The Kozolec (Hayrack)
The hayrack or kozolec is an ancient structure, retaining an archaic mode of building. It has developed in construction and functionality together with the development of farming methods during the 18th and 19th centuries, but it was described and recorded as a well established uniquely Slovenian farming structure in the middle of the 17th century by Matevž Merian and Janez Vajkard Valvasor.
Slovenia’s landscape is characterized and defined by the hayrack to the an extent that it has become a national icon. It is seen everywhere in Slovenia, except in Prekmurje and parts of Primorska, where the dry climate and strong winds make it both unnecessary and unpracticable. It appears on greeting cards, paintings and photographs, and immediately identifies a landscape as Slovenian.
It was the impressionist painter Ivan Grohar (1867 – 1911), who had painted the hayrack as an essential and defining image of Slovenian countryside. It was due to his perception that the kozolec became a part of the cultural as well as physical landscape of Slovenia.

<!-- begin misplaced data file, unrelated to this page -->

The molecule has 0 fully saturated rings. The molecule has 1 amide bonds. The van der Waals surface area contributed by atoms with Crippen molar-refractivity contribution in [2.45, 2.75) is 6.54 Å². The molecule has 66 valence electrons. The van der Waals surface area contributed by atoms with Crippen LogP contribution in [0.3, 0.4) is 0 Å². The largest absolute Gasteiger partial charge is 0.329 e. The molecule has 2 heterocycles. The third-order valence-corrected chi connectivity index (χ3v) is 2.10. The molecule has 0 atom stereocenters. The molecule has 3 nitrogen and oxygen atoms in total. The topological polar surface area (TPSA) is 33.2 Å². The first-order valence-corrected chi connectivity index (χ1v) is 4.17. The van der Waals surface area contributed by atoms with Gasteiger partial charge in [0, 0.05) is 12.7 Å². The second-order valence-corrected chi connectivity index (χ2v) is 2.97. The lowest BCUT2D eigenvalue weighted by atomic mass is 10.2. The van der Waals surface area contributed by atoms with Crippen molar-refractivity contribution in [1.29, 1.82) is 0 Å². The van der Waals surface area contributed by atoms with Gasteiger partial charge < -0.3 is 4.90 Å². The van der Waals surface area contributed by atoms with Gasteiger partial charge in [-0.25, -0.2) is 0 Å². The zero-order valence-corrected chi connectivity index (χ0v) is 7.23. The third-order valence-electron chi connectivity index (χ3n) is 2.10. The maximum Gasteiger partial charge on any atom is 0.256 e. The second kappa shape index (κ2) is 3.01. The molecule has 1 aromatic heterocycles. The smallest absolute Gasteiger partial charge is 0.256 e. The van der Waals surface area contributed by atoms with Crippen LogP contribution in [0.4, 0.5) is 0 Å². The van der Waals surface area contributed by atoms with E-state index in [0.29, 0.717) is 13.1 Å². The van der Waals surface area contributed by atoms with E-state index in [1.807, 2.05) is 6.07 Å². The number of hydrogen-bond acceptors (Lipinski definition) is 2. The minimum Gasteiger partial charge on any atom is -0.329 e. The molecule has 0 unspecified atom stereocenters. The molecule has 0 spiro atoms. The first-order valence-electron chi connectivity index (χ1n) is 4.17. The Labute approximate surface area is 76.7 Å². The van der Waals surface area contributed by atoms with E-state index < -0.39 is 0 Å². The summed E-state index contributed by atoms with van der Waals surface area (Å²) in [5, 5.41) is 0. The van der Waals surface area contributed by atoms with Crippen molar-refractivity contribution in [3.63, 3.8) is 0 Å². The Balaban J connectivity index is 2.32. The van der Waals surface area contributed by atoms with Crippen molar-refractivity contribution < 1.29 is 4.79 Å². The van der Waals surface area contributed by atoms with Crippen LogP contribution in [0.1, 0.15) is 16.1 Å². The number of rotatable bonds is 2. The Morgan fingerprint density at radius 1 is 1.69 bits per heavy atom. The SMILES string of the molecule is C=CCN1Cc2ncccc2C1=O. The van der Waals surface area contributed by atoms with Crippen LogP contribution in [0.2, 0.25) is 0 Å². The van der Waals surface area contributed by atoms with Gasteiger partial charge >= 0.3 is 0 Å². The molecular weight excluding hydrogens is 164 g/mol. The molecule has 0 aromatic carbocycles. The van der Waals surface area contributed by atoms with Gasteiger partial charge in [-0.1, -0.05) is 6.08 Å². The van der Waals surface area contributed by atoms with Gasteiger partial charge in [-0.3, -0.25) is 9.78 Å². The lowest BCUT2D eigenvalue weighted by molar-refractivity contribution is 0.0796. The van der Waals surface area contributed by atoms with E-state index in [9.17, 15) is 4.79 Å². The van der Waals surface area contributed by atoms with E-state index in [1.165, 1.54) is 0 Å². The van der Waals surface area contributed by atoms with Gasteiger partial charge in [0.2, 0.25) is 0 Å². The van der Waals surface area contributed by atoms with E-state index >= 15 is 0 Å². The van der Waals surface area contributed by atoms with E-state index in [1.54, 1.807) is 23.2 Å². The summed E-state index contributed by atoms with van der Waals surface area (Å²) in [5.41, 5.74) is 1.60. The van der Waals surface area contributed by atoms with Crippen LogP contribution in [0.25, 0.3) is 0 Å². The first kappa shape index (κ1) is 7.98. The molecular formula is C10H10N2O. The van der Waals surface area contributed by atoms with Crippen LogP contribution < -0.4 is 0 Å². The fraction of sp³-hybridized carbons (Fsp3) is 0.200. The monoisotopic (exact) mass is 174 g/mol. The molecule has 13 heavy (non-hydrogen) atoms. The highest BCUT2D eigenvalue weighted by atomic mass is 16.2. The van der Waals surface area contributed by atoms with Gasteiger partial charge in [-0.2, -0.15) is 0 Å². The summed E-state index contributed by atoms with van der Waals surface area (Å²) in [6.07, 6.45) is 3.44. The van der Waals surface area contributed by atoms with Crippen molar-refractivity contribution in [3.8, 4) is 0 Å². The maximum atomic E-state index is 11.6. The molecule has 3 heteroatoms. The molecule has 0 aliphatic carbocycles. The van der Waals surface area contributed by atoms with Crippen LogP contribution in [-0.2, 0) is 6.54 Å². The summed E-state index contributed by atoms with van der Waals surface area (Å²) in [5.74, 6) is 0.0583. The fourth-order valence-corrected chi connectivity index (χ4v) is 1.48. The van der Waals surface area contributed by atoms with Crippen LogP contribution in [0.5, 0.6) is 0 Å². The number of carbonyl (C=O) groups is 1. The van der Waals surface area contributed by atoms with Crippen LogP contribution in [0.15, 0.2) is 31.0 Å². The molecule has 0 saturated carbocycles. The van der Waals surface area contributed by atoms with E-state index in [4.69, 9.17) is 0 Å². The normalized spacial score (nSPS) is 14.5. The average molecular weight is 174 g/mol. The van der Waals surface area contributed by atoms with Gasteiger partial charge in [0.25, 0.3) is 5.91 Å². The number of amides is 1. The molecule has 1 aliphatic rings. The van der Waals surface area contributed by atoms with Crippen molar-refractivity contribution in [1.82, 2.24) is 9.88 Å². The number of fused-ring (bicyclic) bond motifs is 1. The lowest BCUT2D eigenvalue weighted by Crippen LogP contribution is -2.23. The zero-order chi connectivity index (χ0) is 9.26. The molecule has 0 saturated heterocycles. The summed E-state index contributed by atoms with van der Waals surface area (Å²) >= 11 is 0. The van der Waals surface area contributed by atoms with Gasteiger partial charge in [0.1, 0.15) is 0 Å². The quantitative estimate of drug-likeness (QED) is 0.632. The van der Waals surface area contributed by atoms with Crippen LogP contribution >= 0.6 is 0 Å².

The hayrack is a supremely practical farming tool, intended to make farmer’s work easier, and to preserve the produce of the land. The ground in the Alpine and hilly areas can be damp, therefore corn, wheat and hay are hung from the racks, allowing the wind to do the drying faster and more thoroughly.
There are many different types of Slovenian hayracks: single ones standing alone or with sloped ‘lean-to’ roofs, parallel and stretched ones, and double hayracks (toplarji), often with roofs and storage areas on top. Simple hayracks are not unknown in other parts of Alpine Central Europe, but toplarji, decorated or plain are unique to Slovenia. An ancient part of Slovenian heritage, the hayrack is still very much part of the present day agricultural practice, admirably combining functionality, aesthetics and sentiment.
Have you ever seen similar structures?